On July 4, Joey Chestnut will guzzle down hot dogs in an attempt to win his fifth consecutive Nathan’s Famous Fourth of July Hot Dog Eating Contest. (Six-time champ Takeru Kobayashi will not be at Coney Island; he will compete via satellite television on account of a contract dispute with Major League Eating.) Back in 2007, Jason Fagone explained that competitive eaters like Chestnut and Kobayashi are risking their health for the glory of the Mustard Yellow Belt. The original piece is reprinted below.
On June 24, Japan’s Takeru Kobayashi posted some troubling news on his blog: The greatest eater in the world could no longer open his mouth. The culprit? An arthritic jaw. Kobayashi, who has dominated every Fourth of July hot-dog-eating contest since 2001, later blamed the injury on wisdom teeth that had grown in crookedly, coupled with overly vigorous training. As the Google translation put it, “Long time strength training, becoming big stress in the jaw, it is to be accumulated.” Sounds reasonable—and if Kobayashi’s jaw had crapped out six months ago, few would have noticed. But this is hot dog season. When the champ implied that he might not compete in this Wednesday’s big contest at Coney Island, the 29-year-old’s refusenik mandible was the lead story on the New York Times’ Web site. A few days later, he beat a quick retreat. “Thanks to everyone’s support,” he blogged, “I am able to aggressively pursue treatment for my condition. … I look forward to facing my fellow competitors on July 4th!”
It’s rare, to say the least, for a competitive-eating injury to rate coverage on CNN and ESPN. Eating-related maladies tend to be chuckled over by newscasters and DJs, who see eating contests as fodder for light human-interest stories, and exploited by op-ed jeremiahs, who see competitive eating as the apotheosis of a litany of American sins: gluttony, obesity, our love of dumb spectacles. Honestly, most eating injuries are pretty unsurprising, arising from health conditions you’d expect to find among the professionally hungry (obesity, diabetes) or from the poor choices of inexperienced eaters who get in over their heads. But Kobayashi’s sore jaw deserves all the attention it’s getting and more. It is something new to competitive eating: a true athletic injury. By introducing a tragic dimension to a phenomenon that has always gorged on irony and slapstick comedy, the man they call “Tsunami” is doing competitive eating a great and useful service.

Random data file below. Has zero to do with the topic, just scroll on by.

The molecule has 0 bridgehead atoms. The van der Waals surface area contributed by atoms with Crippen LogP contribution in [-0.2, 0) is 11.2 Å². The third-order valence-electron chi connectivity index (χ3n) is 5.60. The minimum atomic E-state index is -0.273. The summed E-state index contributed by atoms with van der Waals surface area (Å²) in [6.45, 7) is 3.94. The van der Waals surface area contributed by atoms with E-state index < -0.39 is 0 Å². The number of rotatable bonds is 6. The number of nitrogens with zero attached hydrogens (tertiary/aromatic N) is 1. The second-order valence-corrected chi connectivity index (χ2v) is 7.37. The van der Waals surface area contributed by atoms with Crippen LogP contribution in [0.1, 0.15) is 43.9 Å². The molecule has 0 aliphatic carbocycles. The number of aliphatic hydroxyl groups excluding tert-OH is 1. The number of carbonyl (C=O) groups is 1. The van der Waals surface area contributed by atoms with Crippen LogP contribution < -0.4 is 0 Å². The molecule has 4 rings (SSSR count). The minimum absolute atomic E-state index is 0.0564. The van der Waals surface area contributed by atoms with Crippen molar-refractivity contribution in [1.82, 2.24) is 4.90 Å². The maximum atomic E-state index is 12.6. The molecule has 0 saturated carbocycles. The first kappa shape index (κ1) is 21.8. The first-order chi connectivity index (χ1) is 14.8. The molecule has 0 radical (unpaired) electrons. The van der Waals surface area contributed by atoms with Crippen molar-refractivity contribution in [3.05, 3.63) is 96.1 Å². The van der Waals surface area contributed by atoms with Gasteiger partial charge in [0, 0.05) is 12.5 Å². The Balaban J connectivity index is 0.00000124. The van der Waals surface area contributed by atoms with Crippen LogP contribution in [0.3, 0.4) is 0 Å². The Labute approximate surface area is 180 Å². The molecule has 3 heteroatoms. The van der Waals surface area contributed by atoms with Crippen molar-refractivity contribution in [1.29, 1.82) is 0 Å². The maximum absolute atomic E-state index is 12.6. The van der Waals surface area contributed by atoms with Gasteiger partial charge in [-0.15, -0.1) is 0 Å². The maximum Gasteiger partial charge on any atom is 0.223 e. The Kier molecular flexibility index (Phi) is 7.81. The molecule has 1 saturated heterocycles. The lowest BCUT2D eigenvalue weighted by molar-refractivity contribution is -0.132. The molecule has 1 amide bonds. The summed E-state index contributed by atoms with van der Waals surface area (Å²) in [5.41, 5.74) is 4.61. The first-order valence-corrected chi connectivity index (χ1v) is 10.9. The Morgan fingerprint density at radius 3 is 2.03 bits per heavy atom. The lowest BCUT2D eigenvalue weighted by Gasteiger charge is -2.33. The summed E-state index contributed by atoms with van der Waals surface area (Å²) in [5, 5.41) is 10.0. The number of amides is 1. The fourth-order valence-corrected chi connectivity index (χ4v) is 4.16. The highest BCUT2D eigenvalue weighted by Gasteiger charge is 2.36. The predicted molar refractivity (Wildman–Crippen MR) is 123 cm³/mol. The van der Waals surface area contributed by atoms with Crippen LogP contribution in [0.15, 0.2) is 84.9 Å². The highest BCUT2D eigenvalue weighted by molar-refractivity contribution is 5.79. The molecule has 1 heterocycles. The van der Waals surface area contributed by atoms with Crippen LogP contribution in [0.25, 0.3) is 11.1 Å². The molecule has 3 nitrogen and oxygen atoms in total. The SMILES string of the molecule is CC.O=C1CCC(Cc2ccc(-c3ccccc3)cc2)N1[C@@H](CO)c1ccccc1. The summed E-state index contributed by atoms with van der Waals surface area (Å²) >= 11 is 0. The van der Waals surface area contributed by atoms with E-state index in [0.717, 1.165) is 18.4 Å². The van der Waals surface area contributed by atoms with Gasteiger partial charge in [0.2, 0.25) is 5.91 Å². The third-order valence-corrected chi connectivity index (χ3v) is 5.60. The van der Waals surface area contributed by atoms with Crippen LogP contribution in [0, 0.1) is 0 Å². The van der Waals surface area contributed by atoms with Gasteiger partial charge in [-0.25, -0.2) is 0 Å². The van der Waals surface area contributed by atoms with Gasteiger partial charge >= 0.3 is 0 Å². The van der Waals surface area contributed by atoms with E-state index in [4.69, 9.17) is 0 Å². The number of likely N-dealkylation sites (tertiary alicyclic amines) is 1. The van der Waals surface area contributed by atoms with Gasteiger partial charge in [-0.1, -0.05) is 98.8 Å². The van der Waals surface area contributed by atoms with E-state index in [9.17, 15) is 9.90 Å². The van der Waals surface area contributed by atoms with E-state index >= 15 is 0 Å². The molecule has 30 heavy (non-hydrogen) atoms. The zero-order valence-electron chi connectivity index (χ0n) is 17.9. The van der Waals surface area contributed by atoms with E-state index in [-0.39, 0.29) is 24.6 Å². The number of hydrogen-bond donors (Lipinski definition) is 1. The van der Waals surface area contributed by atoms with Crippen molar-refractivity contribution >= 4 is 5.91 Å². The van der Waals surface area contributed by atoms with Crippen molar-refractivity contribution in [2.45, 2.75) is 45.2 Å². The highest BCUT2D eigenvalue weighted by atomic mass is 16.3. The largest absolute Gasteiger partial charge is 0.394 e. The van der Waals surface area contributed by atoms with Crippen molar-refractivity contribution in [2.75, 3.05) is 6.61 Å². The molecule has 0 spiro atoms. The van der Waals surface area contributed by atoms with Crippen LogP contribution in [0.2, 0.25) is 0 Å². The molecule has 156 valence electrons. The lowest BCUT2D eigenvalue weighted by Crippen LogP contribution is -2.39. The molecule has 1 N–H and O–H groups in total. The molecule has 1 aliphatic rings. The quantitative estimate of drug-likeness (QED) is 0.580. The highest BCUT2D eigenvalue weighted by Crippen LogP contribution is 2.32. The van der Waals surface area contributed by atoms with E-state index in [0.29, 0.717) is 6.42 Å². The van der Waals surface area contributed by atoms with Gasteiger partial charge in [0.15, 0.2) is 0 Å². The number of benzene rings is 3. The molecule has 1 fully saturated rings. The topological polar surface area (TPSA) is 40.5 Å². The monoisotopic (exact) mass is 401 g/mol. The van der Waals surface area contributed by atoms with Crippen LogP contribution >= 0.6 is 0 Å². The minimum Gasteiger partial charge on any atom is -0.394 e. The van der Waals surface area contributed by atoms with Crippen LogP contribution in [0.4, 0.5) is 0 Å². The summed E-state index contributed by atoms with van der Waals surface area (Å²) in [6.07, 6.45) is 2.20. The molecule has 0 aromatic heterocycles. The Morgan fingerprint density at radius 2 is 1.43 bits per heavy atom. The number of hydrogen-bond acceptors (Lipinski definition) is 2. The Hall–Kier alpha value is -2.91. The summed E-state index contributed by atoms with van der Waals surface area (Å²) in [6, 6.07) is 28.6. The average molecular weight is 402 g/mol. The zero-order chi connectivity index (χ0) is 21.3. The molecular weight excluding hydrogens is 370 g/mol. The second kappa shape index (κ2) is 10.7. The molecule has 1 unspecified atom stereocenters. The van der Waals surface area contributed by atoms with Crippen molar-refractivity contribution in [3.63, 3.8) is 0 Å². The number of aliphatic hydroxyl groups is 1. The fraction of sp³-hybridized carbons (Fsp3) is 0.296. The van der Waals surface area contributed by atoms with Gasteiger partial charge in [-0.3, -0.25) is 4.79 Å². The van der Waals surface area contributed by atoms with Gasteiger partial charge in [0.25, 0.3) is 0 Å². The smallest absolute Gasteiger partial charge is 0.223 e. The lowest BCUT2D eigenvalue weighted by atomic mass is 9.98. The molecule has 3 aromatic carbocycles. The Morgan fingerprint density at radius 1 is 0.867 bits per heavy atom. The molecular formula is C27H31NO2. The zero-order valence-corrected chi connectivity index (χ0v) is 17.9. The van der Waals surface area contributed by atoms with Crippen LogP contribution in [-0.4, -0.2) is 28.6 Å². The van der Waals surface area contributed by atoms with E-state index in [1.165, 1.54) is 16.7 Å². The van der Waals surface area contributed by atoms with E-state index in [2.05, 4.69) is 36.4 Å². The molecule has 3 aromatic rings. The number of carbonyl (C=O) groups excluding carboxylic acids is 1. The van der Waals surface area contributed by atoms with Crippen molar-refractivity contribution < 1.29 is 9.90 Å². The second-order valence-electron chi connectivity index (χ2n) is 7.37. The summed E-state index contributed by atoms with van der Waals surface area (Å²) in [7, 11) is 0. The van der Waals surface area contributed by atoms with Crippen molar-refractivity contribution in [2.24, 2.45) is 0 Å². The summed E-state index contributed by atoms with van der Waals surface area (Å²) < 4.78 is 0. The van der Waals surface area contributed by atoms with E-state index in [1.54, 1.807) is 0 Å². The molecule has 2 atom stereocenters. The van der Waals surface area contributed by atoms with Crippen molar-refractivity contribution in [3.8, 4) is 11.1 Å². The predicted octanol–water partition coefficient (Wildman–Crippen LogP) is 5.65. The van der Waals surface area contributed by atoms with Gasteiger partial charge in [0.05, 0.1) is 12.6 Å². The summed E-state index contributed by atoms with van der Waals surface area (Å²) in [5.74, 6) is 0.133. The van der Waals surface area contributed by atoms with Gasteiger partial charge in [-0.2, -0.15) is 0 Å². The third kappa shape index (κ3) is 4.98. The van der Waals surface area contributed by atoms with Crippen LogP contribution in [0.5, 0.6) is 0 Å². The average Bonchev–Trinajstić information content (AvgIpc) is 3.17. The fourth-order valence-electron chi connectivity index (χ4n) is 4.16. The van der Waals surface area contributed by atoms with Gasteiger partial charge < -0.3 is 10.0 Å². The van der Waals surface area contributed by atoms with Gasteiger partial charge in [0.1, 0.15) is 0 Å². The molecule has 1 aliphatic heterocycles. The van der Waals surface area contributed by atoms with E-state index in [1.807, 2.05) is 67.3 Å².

You can’t say the same for the eaters of yore. The annals of gurgitation are dotted with strokes and blocked windpipes, of guts literally busted. Go as far back as you like. The novel The Golden Ass, written around A.D. 200, tells of an ancient food fighter almost choking to death on a piece of cheese. The native Tlingit peoples of Alaska used to hold raucous eating contests at their potlatch feasts; one such bacchanal came to a tragic end when a warrior ate a box full of dried hemlock bark and washed it down with water. According to a turn-of-the-century ethnography of the Tlingit, “This caused the hemlock bark to swell and his stomach to burst.”
As for more recent harms, you can’t top Mort Hurst’s Guinness World Record attempt in 1991. Hurst, a MoonPie-eating champ from North Carolina, suffered a stroke after eating 38 soft-boiled eggs in 29 seconds. He recovered and went on to compete again. Others weren’t so lucky. In 2002, a 14-year-old schoolkid in Japan raced his friends at bread-eating, choked, and died. In 2004, a Japanese housewife choked to death on a wheat-rice cake at a contest in Hyogo prefecture. And just this January, a 28-year-old woman in California died of water intoxication after drinking almost two gallons of water in a contest sponsored by a morning radio show. She was trying to win a Nintendo Wii.